Homage to Pomona

HOMAGE TO POMONA*

by Christina Stadlbauer and Ulla Taipale

Now! The vanishing pollinators force us, humans, to hand-pollinate the last remaining flowering crops. Almonds, being priceless – are kept pollinated. Wearing gloves and using brushes we follow the age-old ritual of insects, while remembering the delicious taste of fresh cherries…

Link to flickr album

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Homage to Pomona is a still life composition depicting a dystopian near future scenario. The installation is composed of a selection of pomonas*, samples of insect pollinated fruits and vegetables from the past, and by a selection of objects symbolising hand-pollination – a practice that must be done after insect pollinators have disappeared.

The composition consists of three real almonds under a vitrine, a branch of a flowering almond tree, and ritual gloves with embroidered dead bees together with a special brush for hand-pollination. The work was installed for the first time at Fundació Joan Miró, in Barcelona, as a part of Beehave exhibition.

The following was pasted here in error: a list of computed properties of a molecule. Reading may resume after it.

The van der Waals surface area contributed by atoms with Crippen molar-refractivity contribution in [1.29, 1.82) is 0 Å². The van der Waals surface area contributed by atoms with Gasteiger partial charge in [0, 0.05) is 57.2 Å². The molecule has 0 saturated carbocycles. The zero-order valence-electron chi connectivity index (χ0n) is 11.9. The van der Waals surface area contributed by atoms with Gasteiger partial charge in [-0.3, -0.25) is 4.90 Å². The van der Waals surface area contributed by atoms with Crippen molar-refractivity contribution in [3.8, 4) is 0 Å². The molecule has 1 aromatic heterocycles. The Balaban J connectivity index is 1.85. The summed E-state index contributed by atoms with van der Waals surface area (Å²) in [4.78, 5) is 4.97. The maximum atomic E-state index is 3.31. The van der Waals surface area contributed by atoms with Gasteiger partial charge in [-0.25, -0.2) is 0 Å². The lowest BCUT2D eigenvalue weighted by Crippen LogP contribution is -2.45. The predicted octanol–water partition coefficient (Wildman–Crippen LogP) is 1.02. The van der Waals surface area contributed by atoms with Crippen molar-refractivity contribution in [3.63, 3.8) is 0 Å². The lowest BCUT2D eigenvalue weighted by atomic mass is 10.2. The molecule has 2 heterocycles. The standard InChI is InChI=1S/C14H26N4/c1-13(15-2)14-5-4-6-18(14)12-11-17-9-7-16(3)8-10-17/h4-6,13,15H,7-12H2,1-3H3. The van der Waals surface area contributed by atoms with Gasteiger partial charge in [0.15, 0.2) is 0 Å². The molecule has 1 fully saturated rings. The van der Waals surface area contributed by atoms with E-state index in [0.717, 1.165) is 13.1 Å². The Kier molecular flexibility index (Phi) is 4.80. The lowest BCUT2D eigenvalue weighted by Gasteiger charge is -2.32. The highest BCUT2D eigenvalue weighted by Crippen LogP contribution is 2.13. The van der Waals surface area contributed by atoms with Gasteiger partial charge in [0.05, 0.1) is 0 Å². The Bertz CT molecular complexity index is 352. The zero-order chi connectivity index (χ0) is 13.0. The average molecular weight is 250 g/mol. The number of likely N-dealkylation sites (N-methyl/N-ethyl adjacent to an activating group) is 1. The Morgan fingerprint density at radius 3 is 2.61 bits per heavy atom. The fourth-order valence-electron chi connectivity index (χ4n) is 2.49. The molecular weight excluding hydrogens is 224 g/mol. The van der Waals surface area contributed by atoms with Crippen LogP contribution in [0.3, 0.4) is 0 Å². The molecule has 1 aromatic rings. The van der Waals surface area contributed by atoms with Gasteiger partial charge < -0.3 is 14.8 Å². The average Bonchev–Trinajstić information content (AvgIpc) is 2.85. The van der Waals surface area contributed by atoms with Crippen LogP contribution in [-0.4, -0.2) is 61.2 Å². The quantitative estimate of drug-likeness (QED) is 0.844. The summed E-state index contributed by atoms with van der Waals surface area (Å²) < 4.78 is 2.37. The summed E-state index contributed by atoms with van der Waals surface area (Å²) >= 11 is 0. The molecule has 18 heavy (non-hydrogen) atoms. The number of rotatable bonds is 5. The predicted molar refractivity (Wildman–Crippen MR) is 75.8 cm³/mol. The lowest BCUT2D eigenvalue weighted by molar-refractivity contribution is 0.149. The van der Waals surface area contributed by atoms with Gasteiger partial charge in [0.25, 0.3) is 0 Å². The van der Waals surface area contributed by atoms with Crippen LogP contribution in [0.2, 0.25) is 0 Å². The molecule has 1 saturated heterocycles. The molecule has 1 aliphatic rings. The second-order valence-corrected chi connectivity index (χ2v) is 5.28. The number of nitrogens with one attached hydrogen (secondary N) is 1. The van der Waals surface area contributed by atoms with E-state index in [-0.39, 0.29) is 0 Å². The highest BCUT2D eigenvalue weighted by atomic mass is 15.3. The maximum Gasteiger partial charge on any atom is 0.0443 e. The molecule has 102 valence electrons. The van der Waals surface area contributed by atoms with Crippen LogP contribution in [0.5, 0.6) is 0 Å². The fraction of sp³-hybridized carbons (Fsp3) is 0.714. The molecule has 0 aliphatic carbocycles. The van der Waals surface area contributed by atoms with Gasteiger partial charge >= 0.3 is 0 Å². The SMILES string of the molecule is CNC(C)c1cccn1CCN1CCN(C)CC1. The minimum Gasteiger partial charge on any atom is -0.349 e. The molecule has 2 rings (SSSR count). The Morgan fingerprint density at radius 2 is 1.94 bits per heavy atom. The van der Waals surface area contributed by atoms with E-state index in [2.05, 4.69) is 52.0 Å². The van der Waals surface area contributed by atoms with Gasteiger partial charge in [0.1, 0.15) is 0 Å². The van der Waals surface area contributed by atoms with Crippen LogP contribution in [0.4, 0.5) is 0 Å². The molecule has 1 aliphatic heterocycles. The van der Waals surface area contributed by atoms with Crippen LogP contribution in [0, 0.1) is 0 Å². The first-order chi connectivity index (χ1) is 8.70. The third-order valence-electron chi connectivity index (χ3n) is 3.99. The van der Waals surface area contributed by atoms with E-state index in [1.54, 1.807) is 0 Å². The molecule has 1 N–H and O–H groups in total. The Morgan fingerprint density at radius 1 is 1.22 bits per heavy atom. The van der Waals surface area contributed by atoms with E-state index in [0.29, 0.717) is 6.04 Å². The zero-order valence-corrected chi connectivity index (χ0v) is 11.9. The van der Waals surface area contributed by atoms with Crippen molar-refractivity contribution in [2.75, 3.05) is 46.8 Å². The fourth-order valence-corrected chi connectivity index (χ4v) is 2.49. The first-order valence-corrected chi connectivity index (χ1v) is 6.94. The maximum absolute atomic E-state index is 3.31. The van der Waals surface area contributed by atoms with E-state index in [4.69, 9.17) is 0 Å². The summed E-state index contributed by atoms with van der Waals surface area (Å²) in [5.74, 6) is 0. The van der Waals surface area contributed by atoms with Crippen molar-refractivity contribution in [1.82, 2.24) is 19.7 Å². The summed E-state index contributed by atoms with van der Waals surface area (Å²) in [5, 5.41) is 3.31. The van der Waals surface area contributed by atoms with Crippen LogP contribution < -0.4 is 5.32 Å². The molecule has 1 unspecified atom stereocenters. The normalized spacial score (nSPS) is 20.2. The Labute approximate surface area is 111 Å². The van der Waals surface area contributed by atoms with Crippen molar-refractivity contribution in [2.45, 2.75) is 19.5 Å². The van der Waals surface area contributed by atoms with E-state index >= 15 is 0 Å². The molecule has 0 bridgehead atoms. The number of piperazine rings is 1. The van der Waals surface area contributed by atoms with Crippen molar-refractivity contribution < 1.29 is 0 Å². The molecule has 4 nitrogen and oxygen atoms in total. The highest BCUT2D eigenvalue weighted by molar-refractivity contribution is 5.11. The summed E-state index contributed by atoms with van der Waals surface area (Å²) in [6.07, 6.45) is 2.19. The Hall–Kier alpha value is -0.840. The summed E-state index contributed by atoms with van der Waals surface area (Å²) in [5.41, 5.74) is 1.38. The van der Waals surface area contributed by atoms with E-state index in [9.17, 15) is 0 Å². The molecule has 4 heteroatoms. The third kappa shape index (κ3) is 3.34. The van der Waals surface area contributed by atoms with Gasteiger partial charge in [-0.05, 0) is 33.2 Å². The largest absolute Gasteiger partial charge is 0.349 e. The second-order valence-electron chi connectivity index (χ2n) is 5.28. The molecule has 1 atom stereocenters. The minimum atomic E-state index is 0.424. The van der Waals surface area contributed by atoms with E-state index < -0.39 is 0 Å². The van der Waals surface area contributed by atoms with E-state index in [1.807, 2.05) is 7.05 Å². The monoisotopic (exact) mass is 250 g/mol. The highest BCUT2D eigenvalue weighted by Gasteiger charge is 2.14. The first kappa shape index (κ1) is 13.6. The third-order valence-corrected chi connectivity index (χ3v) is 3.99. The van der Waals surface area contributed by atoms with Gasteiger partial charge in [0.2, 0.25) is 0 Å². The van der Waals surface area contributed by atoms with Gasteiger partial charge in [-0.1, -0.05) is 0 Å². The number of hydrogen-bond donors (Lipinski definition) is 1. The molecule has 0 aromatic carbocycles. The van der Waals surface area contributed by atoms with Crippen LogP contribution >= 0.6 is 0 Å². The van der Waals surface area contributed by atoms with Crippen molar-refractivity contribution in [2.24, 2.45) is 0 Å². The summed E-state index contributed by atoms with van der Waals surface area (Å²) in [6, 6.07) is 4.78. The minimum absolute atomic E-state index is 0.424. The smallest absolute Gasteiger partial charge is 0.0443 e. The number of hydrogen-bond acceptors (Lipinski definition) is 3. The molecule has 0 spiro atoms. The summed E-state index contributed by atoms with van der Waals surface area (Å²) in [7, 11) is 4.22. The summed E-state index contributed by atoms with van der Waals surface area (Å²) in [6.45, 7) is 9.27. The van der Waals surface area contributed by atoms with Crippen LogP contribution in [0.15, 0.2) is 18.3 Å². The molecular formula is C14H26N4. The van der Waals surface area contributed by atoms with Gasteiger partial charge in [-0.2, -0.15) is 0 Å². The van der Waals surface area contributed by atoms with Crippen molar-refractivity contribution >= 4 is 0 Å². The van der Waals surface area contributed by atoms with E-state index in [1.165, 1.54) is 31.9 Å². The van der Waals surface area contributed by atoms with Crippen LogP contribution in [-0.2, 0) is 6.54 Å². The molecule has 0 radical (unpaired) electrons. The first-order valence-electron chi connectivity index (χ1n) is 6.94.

Pomonas are fruits from the collection that Gabinet Salvador, founded in 1626.  This collection was part of the first public museum of Barcelona. Today, the collection of Gabinet Salvador is in care of Instituto Botánico de Barcelona.

*In ancient Roman mythology, Pomona was the goddess of flourishing fruit trees and abundant orchards. Pomonas Españolas are precise copies of Spanish fruits, modelled for scientific proposes, and are part of the collections of Catalan’s Salvador family. They were created from either drying real fruit specimens or crafted from wax and marble.

Background information:

It is estimated that around 3/4 of edible fruits and vegetables across the world are in danger of extinction because of the loss of pollinating insects. In some parts of China, the use of human labour to guarantee pollination of fruit trees is already a common practice. Homage to Pomona comments on the imminent situation caused by the decline of pollinators.


Homage to Pomona is an installation by Christina Stadlbauer and Ulla Taipale. It was exhibited as a part of Beehave exhibition 15.2.-20.5.2018 curated by Martina Millá Fundación Miró, Barcelona, Spain

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